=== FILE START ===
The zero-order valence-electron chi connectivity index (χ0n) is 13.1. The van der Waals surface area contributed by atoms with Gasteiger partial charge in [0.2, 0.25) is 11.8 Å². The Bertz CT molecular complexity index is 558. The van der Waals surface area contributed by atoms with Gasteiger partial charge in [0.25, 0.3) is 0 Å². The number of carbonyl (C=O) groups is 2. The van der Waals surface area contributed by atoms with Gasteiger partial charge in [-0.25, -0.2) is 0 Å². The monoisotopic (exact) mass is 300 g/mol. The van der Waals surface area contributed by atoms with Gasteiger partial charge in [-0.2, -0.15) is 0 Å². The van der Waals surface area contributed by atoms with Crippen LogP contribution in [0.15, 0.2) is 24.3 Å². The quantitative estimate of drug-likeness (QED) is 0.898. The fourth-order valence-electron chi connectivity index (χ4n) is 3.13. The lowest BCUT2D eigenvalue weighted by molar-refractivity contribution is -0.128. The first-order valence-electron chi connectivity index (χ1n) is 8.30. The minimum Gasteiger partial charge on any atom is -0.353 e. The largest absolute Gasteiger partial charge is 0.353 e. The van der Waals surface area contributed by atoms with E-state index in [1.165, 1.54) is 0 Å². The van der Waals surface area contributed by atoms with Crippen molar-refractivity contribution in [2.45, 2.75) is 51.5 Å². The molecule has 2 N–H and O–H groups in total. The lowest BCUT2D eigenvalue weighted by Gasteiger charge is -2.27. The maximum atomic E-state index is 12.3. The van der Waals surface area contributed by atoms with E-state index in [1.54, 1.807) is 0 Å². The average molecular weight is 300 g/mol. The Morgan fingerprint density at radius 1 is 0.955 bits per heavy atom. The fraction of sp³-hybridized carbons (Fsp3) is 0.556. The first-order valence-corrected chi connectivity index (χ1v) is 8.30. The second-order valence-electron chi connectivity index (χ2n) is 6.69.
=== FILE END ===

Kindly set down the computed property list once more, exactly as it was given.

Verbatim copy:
The zero-order valence-electron chi connectivity index (χ0n) is 13.1. The van der Waals surface area contributed by atoms with Gasteiger partial charge in [0.2, 0.25) is 11.8 Å². The Bertz CT molecular complexity index is 558. The van der Waals surface area contributed by atoms with Gasteiger partial charge in [0.25, 0.3) is 0 Å². The number of carbonyl (C=O) groups is 2. The van der Waals surface area contributed by atoms with Gasteiger partial charge in [-0.25, -0.2) is 0 Å². The monoisotopic (exact) mass is 300 g/mol. The van der Waals surface area contributed by atoms with Gasteiger partial charge in [-0.2, -0.15) is 0 Å². The van der Waals surface area contributed by atoms with Crippen LogP contribution in [0.15, 0.2) is 24.3 Å². The quantitative estimate of drug-likeness (QED) is 0.898. The fourth-order valence-electron chi connectivity index (χ4n) is 3.13. The lowest BCUT2D eigenvalue weighted by molar-refractivity contribution is -0.128. The first-order valence-electron chi connectivity index (χ1n) is 8.30. The minimum Gasteiger partial charge on any atom is -0.353 e. The largest absolute Gasteiger partial charge is 0.353 e. The van der Waals surface area contributed by atoms with E-state index in [1.165, 1.54) is 0 Å². The van der Waals surface area contributed by atoms with Crippen molar-refractivity contribution in [2.45, 2.75) is 51.5 Å². The molecule has 2 N–H and O–H groups in total. The lowest BCUT2D eigenvalue weighted by Gasteiger charge is -2.27. The maximum atomic E-state index is 12.3. The van der Waals surface area contributed by atoms with E-state index in [1.54, 1.807) is 0 Å². The average molecular weight is 300 g/mol. The Morgan fingerprint density at radius 1 is 0.955 bits per heavy atom. The fraction of sp³-hybridized carbons (Fsp3) is 0.556. The first-order valence-corrected chi connectivity index (χ1v) is 8.30. The second-order valence-electron chi connectivity index (χ2n) is 6.69.